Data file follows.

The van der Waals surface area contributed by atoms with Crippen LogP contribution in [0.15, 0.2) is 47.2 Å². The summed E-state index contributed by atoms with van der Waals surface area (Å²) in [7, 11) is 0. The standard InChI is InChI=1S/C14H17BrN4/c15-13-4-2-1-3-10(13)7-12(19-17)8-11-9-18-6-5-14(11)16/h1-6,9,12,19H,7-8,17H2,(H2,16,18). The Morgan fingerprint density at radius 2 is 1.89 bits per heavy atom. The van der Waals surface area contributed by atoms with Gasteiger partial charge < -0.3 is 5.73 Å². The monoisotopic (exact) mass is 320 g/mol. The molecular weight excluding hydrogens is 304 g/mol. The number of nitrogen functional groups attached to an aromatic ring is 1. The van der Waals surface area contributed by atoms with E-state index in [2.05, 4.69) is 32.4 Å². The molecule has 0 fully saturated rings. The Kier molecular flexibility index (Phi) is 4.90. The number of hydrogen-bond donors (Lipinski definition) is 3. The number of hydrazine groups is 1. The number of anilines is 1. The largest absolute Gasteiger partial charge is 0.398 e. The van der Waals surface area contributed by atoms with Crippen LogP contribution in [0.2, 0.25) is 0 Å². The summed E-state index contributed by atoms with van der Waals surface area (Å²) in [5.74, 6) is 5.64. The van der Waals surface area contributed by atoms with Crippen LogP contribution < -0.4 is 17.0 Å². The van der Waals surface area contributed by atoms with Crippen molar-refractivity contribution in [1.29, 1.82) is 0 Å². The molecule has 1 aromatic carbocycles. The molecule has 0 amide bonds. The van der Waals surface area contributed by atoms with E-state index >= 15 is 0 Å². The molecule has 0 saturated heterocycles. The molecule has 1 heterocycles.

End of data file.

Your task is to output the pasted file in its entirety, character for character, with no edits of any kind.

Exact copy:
The van der Waals surface area contributed by atoms with Crippen LogP contribution in [0.15, 0.2) is 47.2 Å². The summed E-state index contributed by atoms with van der Waals surface area (Å²) in [7, 11) is 0. The standard InChI is InChI=1S/C14H17BrN4/c15-13-4-2-1-3-10(13)7-12(19-17)8-11-9-18-6-5-14(11)16/h1-6,9,12,19H,7-8,17H2,(H2,16,18). The Morgan fingerprint density at radius 2 is 1.89 bits per heavy atom. The van der Waals surface area contributed by atoms with Gasteiger partial charge < -0.3 is 5.73 Å². The monoisotopic (exact) mass is 320 g/mol. The molecular weight excluding hydrogens is 304 g/mol. The number of nitrogen functional groups attached to an aromatic ring is 1. The van der Waals surface area contributed by atoms with E-state index in [2.05, 4.69) is 32.4 Å². The molecule has 0 fully saturated rings. The Kier molecular flexibility index (Phi) is 4.90. The number of hydrogen-bond donors (Lipinski definition) is 3. The number of hydrazine groups is 1. The number of anilines is 1. The largest absolute Gasteiger partial charge is 0.398 e. The van der Waals surface area contributed by atoms with Crippen LogP contribution in [0.2, 0.25) is 0 Å². The summed E-state index contributed by atoms with van der Waals surface area (Å²) in [5.74, 6) is 5.64. The van der Waals surface area contributed by atoms with Crippen LogP contribution < -0.4 is 17.0 Å². The van der Waals surface area contributed by atoms with Crippen molar-refractivity contribution in [1.29, 1.82) is 0 Å². The molecule has 1 aromatic carbocycles. The molecule has 0 amide bonds. The van der Waals surface area contributed by atoms with E-state index >= 15 is 0 Å². The molecule has 0 saturated heterocycles. The molecule has 1 heterocycles.